Springbrook Rescue
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A refugium     Map of High Country

A Refugium

Springbrook acts as a critical refugium for ancient lineages of plants and animals that might not otherwise survive modern day conditions. Refugia are mostly found in deep gorges or mountainous areas that are climatically, topographically and edaphically buffered.

Seven critically important buffers of the refugium at Springbrook include:

  • maritime influences resulting from proximity to the coast;
  • frequent cloud immersion resulting from
    1. the higher altitudes,
    2. existence and orientation of vertical cliff faces that catapult and cool south-easterly moisture-bearing winds upwards, and
    3. intact rainforest canopies that generate cloud-seeding aerosols then strip those clouds of moisture. Cloud immersion augments rainfall by up to 50 percent or more but is threatened by climate change and clearing of rainforests;
  • underground aquifers arising from fractured basalts that seep extra moisture out to surface soils of slopes; these aquifers, together with the wetter microsites created are extremely vulnerable to ground-water extraction; co-occurring rare or vulnerable species such as Triunia youngiana, Ardisia bakeri, Symplocos baeuerlenii, and Psychotria simmondsiana may depend on these perhumid microsites for their survival;
  • Hydraulic redistribution or “water banking” by deep-rooted forest canopy trees that, through the roots of tall emergent trees, redistribute moisture between shallow and deeper soil layers to ameliorate impacts of dry periods;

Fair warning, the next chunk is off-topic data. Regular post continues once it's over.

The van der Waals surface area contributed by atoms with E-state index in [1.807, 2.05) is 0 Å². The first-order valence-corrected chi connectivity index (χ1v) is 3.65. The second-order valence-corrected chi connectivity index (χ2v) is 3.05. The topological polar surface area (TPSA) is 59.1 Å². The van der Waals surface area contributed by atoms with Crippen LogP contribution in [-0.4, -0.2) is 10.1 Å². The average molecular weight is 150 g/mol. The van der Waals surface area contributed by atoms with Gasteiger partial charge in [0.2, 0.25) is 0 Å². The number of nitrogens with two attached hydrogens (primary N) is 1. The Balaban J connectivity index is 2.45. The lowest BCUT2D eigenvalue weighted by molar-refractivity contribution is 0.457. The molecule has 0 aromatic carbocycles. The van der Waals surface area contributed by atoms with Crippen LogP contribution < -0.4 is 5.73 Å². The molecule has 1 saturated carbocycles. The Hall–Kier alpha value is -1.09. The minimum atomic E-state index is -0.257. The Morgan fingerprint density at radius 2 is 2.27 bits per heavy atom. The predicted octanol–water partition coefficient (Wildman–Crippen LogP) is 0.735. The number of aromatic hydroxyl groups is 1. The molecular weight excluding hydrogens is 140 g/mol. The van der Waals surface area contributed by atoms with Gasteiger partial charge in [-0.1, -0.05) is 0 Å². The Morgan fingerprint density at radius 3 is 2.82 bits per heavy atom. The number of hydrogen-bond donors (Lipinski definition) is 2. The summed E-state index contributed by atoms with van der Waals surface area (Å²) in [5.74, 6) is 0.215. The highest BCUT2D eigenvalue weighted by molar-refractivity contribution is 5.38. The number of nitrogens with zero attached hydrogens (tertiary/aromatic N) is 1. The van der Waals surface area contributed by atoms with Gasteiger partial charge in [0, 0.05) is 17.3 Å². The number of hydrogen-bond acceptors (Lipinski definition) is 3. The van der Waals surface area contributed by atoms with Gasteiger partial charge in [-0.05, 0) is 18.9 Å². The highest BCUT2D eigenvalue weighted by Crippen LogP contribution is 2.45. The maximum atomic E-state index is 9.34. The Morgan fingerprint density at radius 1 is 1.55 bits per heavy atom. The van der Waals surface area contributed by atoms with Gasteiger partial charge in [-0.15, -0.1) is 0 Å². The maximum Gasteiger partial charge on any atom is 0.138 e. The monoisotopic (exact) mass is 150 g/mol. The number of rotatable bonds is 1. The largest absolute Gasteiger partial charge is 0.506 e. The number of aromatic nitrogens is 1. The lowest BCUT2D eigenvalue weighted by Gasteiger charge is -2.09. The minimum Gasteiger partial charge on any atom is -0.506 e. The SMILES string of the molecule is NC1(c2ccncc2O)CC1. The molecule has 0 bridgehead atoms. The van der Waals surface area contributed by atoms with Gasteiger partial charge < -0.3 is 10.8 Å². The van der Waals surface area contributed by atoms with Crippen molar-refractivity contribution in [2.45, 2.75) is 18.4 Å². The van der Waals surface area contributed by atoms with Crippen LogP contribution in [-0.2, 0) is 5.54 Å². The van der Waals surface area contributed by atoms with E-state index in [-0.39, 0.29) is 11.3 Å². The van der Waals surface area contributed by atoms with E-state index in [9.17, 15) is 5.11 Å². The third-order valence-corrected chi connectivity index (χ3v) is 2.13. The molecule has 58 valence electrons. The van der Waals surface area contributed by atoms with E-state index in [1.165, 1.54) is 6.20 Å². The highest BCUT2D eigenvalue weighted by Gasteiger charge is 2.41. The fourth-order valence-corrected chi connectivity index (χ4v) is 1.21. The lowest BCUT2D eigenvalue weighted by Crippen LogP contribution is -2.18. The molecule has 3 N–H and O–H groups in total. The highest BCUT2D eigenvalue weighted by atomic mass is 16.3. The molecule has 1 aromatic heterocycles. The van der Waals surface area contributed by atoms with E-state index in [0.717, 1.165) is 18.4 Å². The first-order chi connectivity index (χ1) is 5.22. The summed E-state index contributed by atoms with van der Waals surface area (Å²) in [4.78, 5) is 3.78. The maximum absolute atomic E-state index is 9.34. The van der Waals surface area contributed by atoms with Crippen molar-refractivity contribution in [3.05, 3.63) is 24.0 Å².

• closed forest canopies that (a) emit cloud-seeding aerosols, (b) store and recycle critical nutrients otherwise lost by leaching of soils, and (d) seal moister and cooler microclimates more akin to ancient palaeoclimates;
  • topographic diversity or rapid changes in altitude, slope and aspect over short distances, increasing habitat diversity and reducing distances plants and animals have to travel to track climate change; forest fragmentation from clearing destroys this buffering by breaking habitat linkages;
  • geographic isolation and stability that preserves ancient lineages from being genetically swamped by modern biota. These “sky islands” are biogeographic isolates in the same way as true islands off shore.

Cloud forest at 900 metres at Springbrook Top: Ardisia bakeri
Bottom: Symplocos baeuerlenii

The image on the left, from Google Earth, looking towards Springbrook from the east, shows the plateau bordered on the south and east by clifflines that force moisture-bearing south-easterly winds sharply upward producing the highest rainfall on the continent outside of the Wet Tropics of northern Queensland.

The coastline is only about 20 km from the foreground in the image on the left.

Cliffline at the southern edge of Springbrook Plateau seen from Best-of-All Lookout